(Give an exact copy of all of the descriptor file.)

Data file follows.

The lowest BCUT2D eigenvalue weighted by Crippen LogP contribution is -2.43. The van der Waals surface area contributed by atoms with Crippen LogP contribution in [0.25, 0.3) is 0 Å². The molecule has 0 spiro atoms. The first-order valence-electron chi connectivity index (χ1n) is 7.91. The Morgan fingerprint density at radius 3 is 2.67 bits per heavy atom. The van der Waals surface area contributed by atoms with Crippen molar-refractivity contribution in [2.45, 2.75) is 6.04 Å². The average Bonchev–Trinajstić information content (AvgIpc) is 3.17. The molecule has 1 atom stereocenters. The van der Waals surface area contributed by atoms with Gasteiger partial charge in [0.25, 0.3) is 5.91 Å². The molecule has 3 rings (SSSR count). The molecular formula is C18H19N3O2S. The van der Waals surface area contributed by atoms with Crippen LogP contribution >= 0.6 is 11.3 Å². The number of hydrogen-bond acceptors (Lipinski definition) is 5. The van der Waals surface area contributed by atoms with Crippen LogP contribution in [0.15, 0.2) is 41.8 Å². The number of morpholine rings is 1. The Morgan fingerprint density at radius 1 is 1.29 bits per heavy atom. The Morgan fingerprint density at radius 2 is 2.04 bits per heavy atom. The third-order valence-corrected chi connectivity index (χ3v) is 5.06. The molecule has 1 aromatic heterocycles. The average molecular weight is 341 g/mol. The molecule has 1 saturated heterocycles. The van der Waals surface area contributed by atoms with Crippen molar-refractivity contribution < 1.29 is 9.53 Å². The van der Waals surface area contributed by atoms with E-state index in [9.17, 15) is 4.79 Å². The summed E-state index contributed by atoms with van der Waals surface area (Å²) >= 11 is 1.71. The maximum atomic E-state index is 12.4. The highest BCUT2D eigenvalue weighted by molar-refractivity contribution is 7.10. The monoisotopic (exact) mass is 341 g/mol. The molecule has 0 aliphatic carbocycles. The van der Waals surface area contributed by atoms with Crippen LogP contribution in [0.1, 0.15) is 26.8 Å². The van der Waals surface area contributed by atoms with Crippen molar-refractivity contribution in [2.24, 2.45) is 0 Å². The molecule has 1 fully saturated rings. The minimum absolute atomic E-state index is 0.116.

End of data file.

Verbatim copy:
The lowest BCUT2D eigenvalue weighted by Crippen LogP contribution is -2.43. The van der Waals surface area contributed by atoms with Crippen LogP contribution in [0.25, 0.3) is 0 Å². The molecule has 0 spiro atoms. The first-order valence-electron chi connectivity index (χ1n) is 7.91. The Morgan fingerprint density at radius 3 is 2.67 bits per heavy atom. The van der Waals surface area contributed by atoms with Crippen molar-refractivity contribution in [2.45, 2.75) is 6.04 Å². The average Bonchev–Trinajstić information content (AvgIpc) is 3.17. The molecule has 1 atom stereocenters. The van der Waals surface area contributed by atoms with Gasteiger partial charge in [0.25, 0.3) is 5.91 Å². The molecule has 3 rings (SSSR count). The molecular formula is C18H19N3O2S. The van der Waals surface area contributed by atoms with Crippen LogP contribution >= 0.6 is 11.3 Å². The number of hydrogen-bond acceptors (Lipinski definition) is 5. The van der Waals surface area contributed by atoms with Crippen LogP contribution in [0.15, 0.2) is 41.8 Å². The number of morpholine rings is 1. The Morgan fingerprint density at radius 1 is 1.29 bits per heavy atom. The Morgan fingerprint density at radius 2 is 2.04 bits per heavy atom. The third-order valence-corrected chi connectivity index (χ3v) is 5.06. The molecule has 1 aromatic heterocycles. The average molecular weight is 341 g/mol. The molecule has 1 saturated heterocycles. The van der Waals surface area contributed by atoms with Crippen molar-refractivity contribution < 1.29 is 9.53 Å². The van der Waals surface area contributed by atoms with E-state index in [9.17, 15) is 4.79 Å². The summed E-state index contributed by atoms with van der Waals surface area (Å²) >= 11 is 1.71. The maximum atomic E-state index is 12.4. The highest BCUT2D eigenvalue weighted by molar-refractivity contribution is 7.10. The monoisotopic (exact) mass is 341 g/mol. The molecule has 0 aliphatic carbocycles. The van der Waals surface area contributed by atoms with Crippen LogP contribution in [0.1, 0.15) is 26.8 Å². The van der Waals surface area contributed by atoms with Crippen molar-refractivity contribution in [2.24, 2.45) is 0 Å². The molecule has 1 fully saturated rings. The minimum absolute atomic E-state index is 0.116.